Biomass Breakaways

A review of the line up of in-depth reporting in the November print issue of Ethanol Producer Magazine.
By Tom Bryan | October 20, 2016

Just before press time, the U.S. EPA released a pile of suggestions intended to enhance the renewable fuel standard. Among the voluminous, 375-page offering is a proposed regulatory revision that would allow biofuels producers to process feedstock at one facility and convert the resulting material into fuels at another using existing pathways. That specific proposal lends support to a big idea covered in this month’s lead-off feature, “The Odd Decouple,” on page 24. Authored by Executive Editor Tim Portz, the story shares researcher notions about disconnecting the early steps of biomass processing from subsequent downstream conversions—just like the EPA wants to sanction. The idea is that biofuels and bioenergy plants would benefit from insulating themselves from the difficult, risky job of breaking down the material under the same roof where it’s made into fuel, power or heat. Decentralizing and outsourcing biomass prep work sounds futuristic, but it’s an idea with technical merit and, now, federal endorsement.

Corn stover, maybe the world’s most prominent cellulosic ethanol feedstock, is a great candidate for distributed preprocessing. Yet, today, it’s the sugars derived from stover that are the likely near-term derivatives of process decoupling. In “New Pathways for Stover,” on page 28, Associate Editor Ann Bailey reports on alternative uses for the abundant residues of corn, including one company’s plan to convert stover and wheat straw into salable, high-end sugars.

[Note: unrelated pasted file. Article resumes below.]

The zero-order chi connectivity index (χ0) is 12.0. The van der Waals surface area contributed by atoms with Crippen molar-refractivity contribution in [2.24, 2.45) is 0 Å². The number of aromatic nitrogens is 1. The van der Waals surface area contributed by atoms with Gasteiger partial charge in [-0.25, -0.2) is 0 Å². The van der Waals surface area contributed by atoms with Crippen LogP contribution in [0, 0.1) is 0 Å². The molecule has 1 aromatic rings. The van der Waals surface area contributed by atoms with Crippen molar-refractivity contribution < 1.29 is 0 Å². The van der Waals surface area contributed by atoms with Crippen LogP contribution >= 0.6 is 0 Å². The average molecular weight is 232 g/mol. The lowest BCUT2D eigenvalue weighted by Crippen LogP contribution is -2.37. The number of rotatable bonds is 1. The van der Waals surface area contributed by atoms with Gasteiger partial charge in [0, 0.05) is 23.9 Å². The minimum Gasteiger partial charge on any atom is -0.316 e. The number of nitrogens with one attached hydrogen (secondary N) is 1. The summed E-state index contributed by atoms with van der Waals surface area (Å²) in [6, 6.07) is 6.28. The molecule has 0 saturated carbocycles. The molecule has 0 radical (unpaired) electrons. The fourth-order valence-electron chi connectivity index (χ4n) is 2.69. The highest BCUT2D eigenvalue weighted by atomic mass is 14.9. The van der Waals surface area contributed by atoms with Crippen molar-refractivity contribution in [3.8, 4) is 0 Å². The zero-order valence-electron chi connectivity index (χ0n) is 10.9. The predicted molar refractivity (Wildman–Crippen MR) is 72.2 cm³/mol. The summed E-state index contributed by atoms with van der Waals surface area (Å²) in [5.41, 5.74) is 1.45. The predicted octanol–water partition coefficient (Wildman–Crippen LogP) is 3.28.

In “Fiber: Feedstock of the Future,” on page 34, we compare the pursuit of corn-fiber-to-ethanol conversion with the broader challenge of taming biomass fiber of all manner. Managing Editor Susanne Retka Schill relays the accomplishments of two seasoned front-end separation technology providers, and explains the challenge of making fiber flow through an ethanol plant’s numerous conduits without stoppage.

Our cover story, “Wet Cake Max-imization,” on page 40, acquaints readers with Mark Yancey and D3Max, another company pursuing corn-fiber-to-ethanol, albeit from back-end wet cake that’s already been cooked. As Bailey reports, D3Max is at a pivotal point in its development, with a pilot plant under construction, multiple producers interested in hosting the unit, and commercial design work underway. 

In our anchor spot, on page 44, Retka Schill follows up on the sale of five Abengoa Bioenergy first-gen ethanol plants. In all, three buyers paid a collective $357 million for the facilities in September. The sale of Abengoa’s stranded cellulosic ethanol plant in Hugoton, Kansas—never fully operational—is expected to close later this year, basically ending the Spain-based corporation’s respectable, brave tenure in North American ethanol.

Author: Tom Bryan
President & Editor in Chief